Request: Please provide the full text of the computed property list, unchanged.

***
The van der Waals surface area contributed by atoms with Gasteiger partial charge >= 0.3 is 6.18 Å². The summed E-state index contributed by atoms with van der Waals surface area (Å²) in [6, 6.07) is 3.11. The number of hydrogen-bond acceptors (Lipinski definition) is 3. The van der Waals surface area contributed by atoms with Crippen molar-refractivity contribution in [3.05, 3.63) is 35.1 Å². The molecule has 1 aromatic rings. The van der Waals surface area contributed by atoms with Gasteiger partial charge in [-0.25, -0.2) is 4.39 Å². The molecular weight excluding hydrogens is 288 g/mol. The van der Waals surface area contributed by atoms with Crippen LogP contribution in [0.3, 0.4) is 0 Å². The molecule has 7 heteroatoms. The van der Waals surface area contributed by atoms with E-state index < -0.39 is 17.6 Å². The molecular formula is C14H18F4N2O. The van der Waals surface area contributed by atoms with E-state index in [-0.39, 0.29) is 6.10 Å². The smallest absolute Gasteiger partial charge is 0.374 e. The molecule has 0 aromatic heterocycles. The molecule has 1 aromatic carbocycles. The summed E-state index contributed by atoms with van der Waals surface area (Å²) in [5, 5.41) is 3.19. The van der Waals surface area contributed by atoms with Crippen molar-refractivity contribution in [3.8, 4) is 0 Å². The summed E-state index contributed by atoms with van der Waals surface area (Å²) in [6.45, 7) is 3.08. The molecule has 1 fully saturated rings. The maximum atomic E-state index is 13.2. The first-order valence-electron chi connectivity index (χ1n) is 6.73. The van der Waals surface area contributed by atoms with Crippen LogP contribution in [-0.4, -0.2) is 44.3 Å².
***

The van der Waals surface area contributed by atoms with Gasteiger partial charge >= 0.3 is 6.18 Å². The summed E-state index contributed by atoms with van der Waals surface area (Å²) in [6, 6.07) is 3.11. The number of hydrogen-bond acceptors (Lipinski definition) is 3. The van der Waals surface area contributed by atoms with Crippen molar-refractivity contribution in [3.05, 3.63) is 35.1 Å². The molecule has 1 aromatic rings. The van der Waals surface area contributed by atoms with Gasteiger partial charge in [-0.25, -0.2) is 4.39 Å². The molecular weight excluding hydrogens is 288 g/mol. The van der Waals surface area contributed by atoms with Crippen LogP contribution in [0.3, 0.4) is 0 Å². The molecule has 7 heteroatoms. The van der Waals surface area contributed by atoms with E-state index < -0.39 is 17.6 Å². The molecular formula is C14H18F4N2O. The van der Waals surface area contributed by atoms with E-state index in [-0.39, 0.29) is 6.10 Å². The smallest absolute Gasteiger partial charge is 0.374 e. The molecule has 0 aromatic heterocycles. The molecule has 1 aromatic carbocycles. The summed E-state index contributed by atoms with van der Waals surface area (Å²) in [5, 5.41) is 3.19. The van der Waals surface area contributed by atoms with Crippen molar-refractivity contribution in [3.8, 4) is 0 Å². The summed E-state index contributed by atoms with van der Waals surface area (Å²) in [6.45, 7) is 3.08. The molecule has 1 fully saturated rings. The maximum atomic E-state index is 13.2. The first-order valence-electron chi connectivity index (χ1n) is 6.73. The van der Waals surface area contributed by atoms with Crippen LogP contribution in [-0.4, -0.2) is 44.3 Å².